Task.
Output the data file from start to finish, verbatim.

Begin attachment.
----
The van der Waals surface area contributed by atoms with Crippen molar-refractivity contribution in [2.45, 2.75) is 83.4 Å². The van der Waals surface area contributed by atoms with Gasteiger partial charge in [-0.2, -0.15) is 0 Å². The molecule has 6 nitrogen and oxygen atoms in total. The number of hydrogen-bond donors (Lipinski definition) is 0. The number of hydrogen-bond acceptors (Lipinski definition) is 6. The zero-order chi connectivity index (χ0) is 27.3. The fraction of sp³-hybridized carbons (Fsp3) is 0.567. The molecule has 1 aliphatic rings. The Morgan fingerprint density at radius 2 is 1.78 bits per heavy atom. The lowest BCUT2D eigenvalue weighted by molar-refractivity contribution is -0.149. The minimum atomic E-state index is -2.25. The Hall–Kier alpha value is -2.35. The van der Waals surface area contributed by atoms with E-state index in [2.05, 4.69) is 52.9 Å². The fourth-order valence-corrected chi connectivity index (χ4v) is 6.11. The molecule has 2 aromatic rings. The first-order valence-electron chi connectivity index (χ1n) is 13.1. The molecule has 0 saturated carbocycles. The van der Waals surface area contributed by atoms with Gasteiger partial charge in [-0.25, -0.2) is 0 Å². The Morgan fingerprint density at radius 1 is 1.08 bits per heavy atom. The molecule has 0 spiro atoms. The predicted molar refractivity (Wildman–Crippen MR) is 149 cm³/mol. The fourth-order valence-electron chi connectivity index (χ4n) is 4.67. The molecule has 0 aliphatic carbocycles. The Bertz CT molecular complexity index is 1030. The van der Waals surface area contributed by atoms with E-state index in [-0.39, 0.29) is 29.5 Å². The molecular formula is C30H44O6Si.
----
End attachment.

The van der Waals surface area contributed by atoms with Crippen molar-refractivity contribution in [2.45, 2.75) is 83.4 Å². The van der Waals surface area contributed by atoms with Gasteiger partial charge in [-0.2, -0.15) is 0 Å². The molecule has 6 nitrogen and oxygen atoms in total. The number of hydrogen-bond donors (Lipinski definition) is 0. The number of hydrogen-bond acceptors (Lipinski definition) is 6. The zero-order chi connectivity index (χ0) is 27.3. The fraction of sp³-hybridized carbons (Fsp3) is 0.567. The molecule has 1 aliphatic rings. The Morgan fingerprint density at radius 2 is 1.78 bits per heavy atom. The lowest BCUT2D eigenvalue weighted by molar-refractivity contribution is -0.149. The minimum atomic E-state index is -2.25. The Hall–Kier alpha value is -2.35. The van der Waals surface area contributed by atoms with E-state index in [2.05, 4.69) is 52.9 Å². The fourth-order valence-corrected chi connectivity index (χ4v) is 6.11. The molecule has 2 aromatic rings. The first-order valence-electron chi connectivity index (χ1n) is 13.1. The molecule has 0 saturated carbocycles. The van der Waals surface area contributed by atoms with Gasteiger partial charge in [-0.25, -0.2) is 0 Å². The Morgan fingerprint density at radius 1 is 1.08 bits per heavy atom. The molecule has 0 spiro atoms. The predicted molar refractivity (Wildman–Crippen MR) is 149 cm³/mol. The fourth-order valence-electron chi connectivity index (χ4n) is 4.67. The molecule has 0 aliphatic carbocycles. The Bertz CT molecular complexity index is 1030. The van der Waals surface area contributed by atoms with E-state index in [-0.39, 0.29) is 29.5 Å². The molecular formula is C30H44O6Si.